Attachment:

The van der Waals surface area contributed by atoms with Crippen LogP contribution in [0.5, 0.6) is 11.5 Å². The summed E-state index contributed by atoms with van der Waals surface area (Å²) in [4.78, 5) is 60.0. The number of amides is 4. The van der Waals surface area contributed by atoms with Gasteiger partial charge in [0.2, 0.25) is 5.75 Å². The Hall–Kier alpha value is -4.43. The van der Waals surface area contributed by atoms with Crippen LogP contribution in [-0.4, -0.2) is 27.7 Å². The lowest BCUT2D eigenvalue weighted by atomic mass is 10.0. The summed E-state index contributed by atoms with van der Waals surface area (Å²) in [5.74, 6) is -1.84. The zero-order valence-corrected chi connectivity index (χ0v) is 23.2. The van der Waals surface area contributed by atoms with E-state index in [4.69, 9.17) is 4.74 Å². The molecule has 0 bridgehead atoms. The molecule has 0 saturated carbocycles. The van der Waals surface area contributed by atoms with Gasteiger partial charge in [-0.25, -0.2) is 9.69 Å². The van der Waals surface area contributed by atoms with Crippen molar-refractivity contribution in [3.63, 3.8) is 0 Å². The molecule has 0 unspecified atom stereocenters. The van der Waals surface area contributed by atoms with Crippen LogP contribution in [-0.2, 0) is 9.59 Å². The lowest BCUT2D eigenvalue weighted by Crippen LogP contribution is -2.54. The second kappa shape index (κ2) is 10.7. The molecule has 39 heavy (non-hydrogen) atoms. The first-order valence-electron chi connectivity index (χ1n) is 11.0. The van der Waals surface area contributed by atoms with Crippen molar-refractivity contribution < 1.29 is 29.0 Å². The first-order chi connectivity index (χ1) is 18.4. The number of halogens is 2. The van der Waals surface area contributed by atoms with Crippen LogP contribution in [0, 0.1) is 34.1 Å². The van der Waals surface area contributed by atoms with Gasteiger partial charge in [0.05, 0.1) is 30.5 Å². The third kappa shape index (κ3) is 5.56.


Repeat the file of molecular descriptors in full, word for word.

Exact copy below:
The van der Waals surface area contributed by atoms with Crippen LogP contribution in [0.5, 0.6) is 11.5 Å². The summed E-state index contributed by atoms with van der Waals surface area (Å²) in [4.78, 5) is 60.0. The number of amides is 4. The van der Waals surface area contributed by atoms with Gasteiger partial charge in [0.2, 0.25) is 5.75 Å². The Hall–Kier alpha value is -4.43. The van der Waals surface area contributed by atoms with Crippen LogP contribution in [-0.4, -0.2) is 27.7 Å². The lowest BCUT2D eigenvalue weighted by atomic mass is 10.0. The summed E-state index contributed by atoms with van der Waals surface area (Å²) in [5.74, 6) is -1.84. The zero-order valence-corrected chi connectivity index (χ0v) is 23.2. The van der Waals surface area contributed by atoms with E-state index in [4.69, 9.17) is 4.74 Å². The molecule has 0 bridgehead atoms. The molecule has 0 saturated carbocycles. The van der Waals surface area contributed by atoms with Gasteiger partial charge in [-0.25, -0.2) is 9.69 Å². The van der Waals surface area contributed by atoms with Crippen molar-refractivity contribution in [3.63, 3.8) is 0 Å². The molecule has 0 unspecified atom stereocenters. The van der Waals surface area contributed by atoms with Crippen LogP contribution in [-0.2, 0) is 9.59 Å². The lowest BCUT2D eigenvalue weighted by Crippen LogP contribution is -2.54. The second kappa shape index (κ2) is 10.7. The molecule has 39 heavy (non-hydrogen) atoms. The first-order valence-electron chi connectivity index (χ1n) is 11.0. The van der Waals surface area contributed by atoms with Crippen molar-refractivity contribution < 1.29 is 29.0 Å². The first-order chi connectivity index (χ1) is 18.4. The number of halogens is 2. The van der Waals surface area contributed by atoms with Crippen LogP contribution in [0, 0.1) is 34.1 Å². The van der Waals surface area contributed by atoms with Gasteiger partial charge in [0.05, 0.1) is 30.5 Å². The third kappa shape index (κ3) is 5.56.